When John Saw JesusRevelation 1:9-20Theme: The glorified Christ.This week’s lessons teach us who Jesus is and why he is to be worshiped. LessonWhat’s about to happen in this book is that John’s vision is going to open the eyes of those to whom he writes to a reality greater than their suffering. While he was worshiping and praying, he suddenly heard a loud voice that told him to write down what he was about to see and send it to the seven churches. The voice like the sound of a trumpet is like the voice that Moses heard on Mount Sinai. John is making us think about the Old Testament. He is intentionally placing himself within the prophetic tradition, and what he hears is the equivalent of the Law of God which was given on Mount Sinai.
When he hears the voice he turns around and sees these seven golden lampstands. That reminds us of the Old Testament, because there you have the seven-branched candlestick that was in the temple enclosure, which represented the people of Israel. The difference here is that these are separated candlesticks and they represent the universal Church.
He saw something else too. He saw standing in the midst of the circle of lamps, one whom he describes as being “like a son of man.” That’s the risen Lord Jesus Christ. But the description of Jesus as one “like a son of man” is borrowed from Daniel 7.
What’s important about these words is that, there in Daniel, there’s a description of one who is divine but is separate from the Ancient of Days or God the Father (Dan. 7:13-14). It’s a remarkable Old Testament paragraph and I encourage you to take a moment and read it. Here is the Ancient of Days being approached by a separate personality, the son of man, to whom are given divine honors. It indicates a knowledge, there in the Book of Daniel, of the Trinity, and it’s also a glimpse of the pre-incarnate glory of Jesus Christ. That’s what John sees.
In Daniel, this son of man exercises primarily the function of a king; he comes to rule with the Ancient of Days. In Revelation 1 this same figure is more of a priest because he’s standing among the lampstands, presumably tending them (that was the duty of the priest), but also a prophet because he’s about to give John a prophetic revelation.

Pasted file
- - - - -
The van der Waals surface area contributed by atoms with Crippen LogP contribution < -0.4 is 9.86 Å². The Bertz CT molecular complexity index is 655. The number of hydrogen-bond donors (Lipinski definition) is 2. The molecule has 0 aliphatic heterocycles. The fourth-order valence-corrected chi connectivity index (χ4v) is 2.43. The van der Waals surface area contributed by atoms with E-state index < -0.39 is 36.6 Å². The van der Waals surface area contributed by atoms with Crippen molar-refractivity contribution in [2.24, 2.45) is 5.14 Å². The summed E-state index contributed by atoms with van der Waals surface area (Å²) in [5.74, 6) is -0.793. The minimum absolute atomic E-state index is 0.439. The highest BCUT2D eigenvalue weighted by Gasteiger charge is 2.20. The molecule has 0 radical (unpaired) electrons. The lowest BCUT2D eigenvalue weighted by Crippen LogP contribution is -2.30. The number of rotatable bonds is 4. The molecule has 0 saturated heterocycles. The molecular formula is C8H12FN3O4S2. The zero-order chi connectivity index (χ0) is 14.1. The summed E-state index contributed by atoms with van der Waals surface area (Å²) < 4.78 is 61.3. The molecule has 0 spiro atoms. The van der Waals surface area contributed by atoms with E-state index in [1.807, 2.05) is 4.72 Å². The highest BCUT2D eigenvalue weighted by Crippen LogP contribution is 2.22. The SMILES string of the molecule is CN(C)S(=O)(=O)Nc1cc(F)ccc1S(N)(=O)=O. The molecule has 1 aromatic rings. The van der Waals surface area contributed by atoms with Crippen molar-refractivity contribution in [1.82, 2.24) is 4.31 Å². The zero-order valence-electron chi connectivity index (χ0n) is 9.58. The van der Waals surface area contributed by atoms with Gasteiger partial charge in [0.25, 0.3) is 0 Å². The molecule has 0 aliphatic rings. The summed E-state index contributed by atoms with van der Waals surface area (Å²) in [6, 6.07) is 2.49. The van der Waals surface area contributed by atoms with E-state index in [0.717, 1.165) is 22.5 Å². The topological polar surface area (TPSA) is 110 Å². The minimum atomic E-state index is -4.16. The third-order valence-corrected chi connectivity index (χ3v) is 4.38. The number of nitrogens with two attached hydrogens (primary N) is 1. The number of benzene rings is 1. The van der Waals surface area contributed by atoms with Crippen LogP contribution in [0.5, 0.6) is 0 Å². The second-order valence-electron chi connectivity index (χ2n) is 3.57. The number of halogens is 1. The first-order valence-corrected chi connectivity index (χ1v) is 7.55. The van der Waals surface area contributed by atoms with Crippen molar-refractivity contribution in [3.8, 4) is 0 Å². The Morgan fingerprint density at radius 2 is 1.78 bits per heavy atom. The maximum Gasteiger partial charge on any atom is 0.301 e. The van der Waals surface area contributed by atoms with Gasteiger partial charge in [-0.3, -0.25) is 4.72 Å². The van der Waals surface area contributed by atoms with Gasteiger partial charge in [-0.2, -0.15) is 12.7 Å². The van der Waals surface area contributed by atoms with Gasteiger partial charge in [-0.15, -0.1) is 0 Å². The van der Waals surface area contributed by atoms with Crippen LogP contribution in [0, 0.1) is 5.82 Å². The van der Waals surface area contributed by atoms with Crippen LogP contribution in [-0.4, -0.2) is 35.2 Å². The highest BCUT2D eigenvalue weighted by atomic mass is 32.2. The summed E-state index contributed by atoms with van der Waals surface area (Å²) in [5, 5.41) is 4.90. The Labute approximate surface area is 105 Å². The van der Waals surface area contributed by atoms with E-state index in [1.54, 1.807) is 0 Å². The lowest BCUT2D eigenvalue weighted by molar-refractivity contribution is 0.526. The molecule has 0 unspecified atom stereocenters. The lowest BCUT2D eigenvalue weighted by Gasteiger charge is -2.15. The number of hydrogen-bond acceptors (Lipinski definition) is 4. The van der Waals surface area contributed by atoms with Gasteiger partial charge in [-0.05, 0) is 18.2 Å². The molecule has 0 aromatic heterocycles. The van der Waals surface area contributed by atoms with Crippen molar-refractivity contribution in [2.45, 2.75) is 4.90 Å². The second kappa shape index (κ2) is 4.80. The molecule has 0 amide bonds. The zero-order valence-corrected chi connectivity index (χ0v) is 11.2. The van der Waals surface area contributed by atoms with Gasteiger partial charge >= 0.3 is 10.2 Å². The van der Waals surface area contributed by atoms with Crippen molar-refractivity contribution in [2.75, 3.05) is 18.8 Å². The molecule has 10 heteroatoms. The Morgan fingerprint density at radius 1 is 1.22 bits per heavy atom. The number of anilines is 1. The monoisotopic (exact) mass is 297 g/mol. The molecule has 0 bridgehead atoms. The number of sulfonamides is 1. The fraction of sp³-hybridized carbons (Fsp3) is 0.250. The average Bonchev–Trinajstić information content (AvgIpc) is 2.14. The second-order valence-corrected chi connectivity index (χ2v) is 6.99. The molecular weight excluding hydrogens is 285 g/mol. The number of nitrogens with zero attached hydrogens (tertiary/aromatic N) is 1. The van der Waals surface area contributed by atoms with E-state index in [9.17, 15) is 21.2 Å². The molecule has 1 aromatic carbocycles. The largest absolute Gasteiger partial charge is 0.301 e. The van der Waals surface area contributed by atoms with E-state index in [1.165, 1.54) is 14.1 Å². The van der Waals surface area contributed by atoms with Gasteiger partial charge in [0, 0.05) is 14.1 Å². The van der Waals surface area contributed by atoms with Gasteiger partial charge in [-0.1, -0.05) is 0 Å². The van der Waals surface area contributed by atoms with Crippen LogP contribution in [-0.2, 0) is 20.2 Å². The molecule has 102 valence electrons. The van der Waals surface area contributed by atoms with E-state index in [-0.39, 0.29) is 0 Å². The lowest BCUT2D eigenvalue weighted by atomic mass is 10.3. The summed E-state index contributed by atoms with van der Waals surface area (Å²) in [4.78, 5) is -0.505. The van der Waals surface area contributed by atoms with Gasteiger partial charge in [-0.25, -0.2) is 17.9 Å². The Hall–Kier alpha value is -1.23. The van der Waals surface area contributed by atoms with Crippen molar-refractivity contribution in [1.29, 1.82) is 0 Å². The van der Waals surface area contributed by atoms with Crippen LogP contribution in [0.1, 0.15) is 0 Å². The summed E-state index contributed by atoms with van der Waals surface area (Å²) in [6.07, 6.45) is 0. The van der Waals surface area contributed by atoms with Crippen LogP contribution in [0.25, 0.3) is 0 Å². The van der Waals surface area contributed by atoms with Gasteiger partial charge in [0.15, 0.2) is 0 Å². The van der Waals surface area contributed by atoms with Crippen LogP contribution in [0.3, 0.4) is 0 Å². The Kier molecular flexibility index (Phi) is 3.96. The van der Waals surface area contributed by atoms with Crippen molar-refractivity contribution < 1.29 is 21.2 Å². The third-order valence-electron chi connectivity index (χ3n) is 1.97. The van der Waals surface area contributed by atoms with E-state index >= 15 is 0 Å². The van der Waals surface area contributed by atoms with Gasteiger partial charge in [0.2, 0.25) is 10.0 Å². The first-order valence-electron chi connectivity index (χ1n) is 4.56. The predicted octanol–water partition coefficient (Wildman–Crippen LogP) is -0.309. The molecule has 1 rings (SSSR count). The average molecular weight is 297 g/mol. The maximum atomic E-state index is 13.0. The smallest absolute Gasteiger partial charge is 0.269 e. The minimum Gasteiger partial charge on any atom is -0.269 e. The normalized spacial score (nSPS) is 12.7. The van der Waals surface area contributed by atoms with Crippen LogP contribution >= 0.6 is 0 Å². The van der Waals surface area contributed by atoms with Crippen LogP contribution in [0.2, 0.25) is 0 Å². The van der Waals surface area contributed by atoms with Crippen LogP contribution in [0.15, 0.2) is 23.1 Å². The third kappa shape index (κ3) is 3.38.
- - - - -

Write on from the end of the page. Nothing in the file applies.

When John turned and saw one “like a son of man,” he saw something unlike anything he’d ever seen before, and so he begins to describe it. These details are borrowed from the Old Testament, and they embody symbolic revelation. This is not a literal picture of what Jesus would be like if Jesus would come and stand here today as he is. This is what John sees in a vision, and these images are pointing back to certain things that teach us about what Jesus is like and what he has done. First of all, verse 13: he’s “dressed in a robe reaching down to his feet and with a golden sash around his chest.” That’s a close description of the angel that appears to Daniel in chapter 10 of that book, but the significance of the clothing is that it’s the clothing of the Old Testament priests. Jesus is being presented as a faithful and high priest, one who as priest made atonement for our sin by his death on the cross and who now lives to minister in the heavenly temple on behalf of his people.
Secondly, verse 14: “His head and his hair were white like wool, as white as snow.” That’s an obvious way of identifying Jesus with the Ancient of Days because it’s how God himself is described in Daniel 7:9. What it symbolizes is one who is ancient. The Ancient of Days has white hair, so that he was here from all eternity, and Jesus is identified with that One. Verse 14: “his eyes were like blazing fire.” It’s a judicial image. This was a judge, because his eyes, blazing like fire, were able to see everything.
Study Questions

What is the significance of the lampstands in Revelation 1?
Where did the expression “like a son of man” first appear in Scripture?
What is remarkable about the fact that “one like a son of man” was mentioned in the Old Testament?
What is symbolized by Jesus’ clothing and by his hair in Revelation 1?

Further StudyMake a chart comparing the imagery found in Revelation 1 with the imagery found in Daniel 7 and 10. What images are repeated in Revelation? How are they different? What images are unique to Revelation?

Study Questions
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